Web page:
“The sky above the port was the colour of television, tuned to a dead channel.”
Written in 1984 by William Gibson, ‘Neuromancer‘ is a cyberpunk sci-fi novel about a hacker recruited to infiltrate one of the world’s largest mega corps. The novel invented the idea of the ‘Matrix,’ created the term ‘cyberspace,’ and won the Hugo, Nebula and Phillip K. Dick Awards. You get the picture – it’s a big deal.
The book lives up to the hype. I went in with huge expectations, but also thought ‘hey, this book was written 33 years ago – it won’t really understand technology. They didn’t even have the internet then!’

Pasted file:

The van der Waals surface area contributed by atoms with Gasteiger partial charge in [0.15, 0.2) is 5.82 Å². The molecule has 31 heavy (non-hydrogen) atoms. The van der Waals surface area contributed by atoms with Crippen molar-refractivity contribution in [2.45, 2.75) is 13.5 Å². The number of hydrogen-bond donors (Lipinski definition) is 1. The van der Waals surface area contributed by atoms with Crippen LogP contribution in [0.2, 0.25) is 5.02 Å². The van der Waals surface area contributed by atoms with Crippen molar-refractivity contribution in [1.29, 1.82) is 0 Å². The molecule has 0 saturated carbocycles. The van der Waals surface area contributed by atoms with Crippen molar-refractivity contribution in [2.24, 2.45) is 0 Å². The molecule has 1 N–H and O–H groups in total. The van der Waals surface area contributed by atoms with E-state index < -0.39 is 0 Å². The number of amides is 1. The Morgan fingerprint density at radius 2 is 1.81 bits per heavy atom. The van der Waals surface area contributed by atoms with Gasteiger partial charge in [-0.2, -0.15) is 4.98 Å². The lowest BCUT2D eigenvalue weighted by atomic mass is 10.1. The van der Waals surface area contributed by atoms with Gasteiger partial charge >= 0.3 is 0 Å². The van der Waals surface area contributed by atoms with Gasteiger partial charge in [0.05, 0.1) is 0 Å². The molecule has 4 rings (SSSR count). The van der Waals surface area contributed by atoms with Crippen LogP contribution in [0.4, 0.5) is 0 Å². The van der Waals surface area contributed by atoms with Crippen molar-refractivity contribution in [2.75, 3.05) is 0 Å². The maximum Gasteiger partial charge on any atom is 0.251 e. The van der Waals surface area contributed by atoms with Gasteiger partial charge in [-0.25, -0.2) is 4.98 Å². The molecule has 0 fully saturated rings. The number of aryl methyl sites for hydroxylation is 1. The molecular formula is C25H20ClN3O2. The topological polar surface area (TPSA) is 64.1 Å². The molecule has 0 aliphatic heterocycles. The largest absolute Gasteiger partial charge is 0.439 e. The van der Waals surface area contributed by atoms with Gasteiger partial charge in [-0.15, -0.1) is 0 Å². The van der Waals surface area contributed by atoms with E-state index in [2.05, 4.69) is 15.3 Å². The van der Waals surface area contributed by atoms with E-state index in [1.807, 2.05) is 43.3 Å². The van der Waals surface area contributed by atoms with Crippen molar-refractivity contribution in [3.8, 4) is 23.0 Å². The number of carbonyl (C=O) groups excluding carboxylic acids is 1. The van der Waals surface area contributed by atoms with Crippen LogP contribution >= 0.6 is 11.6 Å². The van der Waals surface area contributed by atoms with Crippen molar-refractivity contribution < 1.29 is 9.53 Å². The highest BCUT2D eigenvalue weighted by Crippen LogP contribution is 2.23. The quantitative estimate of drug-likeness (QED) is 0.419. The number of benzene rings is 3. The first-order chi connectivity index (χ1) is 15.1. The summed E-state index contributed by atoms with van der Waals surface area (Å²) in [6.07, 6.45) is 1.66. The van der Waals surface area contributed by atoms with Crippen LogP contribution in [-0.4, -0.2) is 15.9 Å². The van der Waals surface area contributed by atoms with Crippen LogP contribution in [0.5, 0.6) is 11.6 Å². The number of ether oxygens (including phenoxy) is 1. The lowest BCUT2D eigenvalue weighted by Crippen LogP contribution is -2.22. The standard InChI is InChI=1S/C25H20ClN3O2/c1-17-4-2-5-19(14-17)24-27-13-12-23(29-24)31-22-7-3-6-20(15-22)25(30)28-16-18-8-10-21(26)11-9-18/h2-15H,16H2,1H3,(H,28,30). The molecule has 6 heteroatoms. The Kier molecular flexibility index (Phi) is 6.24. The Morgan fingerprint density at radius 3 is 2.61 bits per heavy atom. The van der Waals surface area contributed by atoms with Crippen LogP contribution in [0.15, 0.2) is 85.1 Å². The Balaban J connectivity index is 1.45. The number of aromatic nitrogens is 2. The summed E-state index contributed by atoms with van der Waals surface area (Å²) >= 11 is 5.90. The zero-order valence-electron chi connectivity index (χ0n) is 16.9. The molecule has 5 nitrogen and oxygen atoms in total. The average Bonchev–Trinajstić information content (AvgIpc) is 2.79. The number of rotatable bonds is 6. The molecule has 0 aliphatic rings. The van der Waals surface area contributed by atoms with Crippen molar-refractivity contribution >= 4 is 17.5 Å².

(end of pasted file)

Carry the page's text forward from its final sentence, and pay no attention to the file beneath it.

I was wrong. The story feels like it could’ve been published this year. With his presentation of virtual reality, artificial intelligence, and the corporation-dominated society of the novel, Gibson’s prediction of the future is spot-on.
I love this novel. This masterwork creates suspense from the first sentence, and keeps it up all the way through.
9/10 – an excellent novel!
If you haven’t read ‘Neuromancer,’ read it! Not only will you get a great read, but you’ll learn a bunch about the writing craft. Here are 6 things writers should learn from ‘Neuromancer’:
If you use a 1-word title, make it unique
90% of the time, one-word titles suck. ‘Room,’ and ‘Gone’ are both great books, but they have horrible titles that:
- Don’t create interest
- Don’t show the author’s creativity
- Don’t make readers intrigued.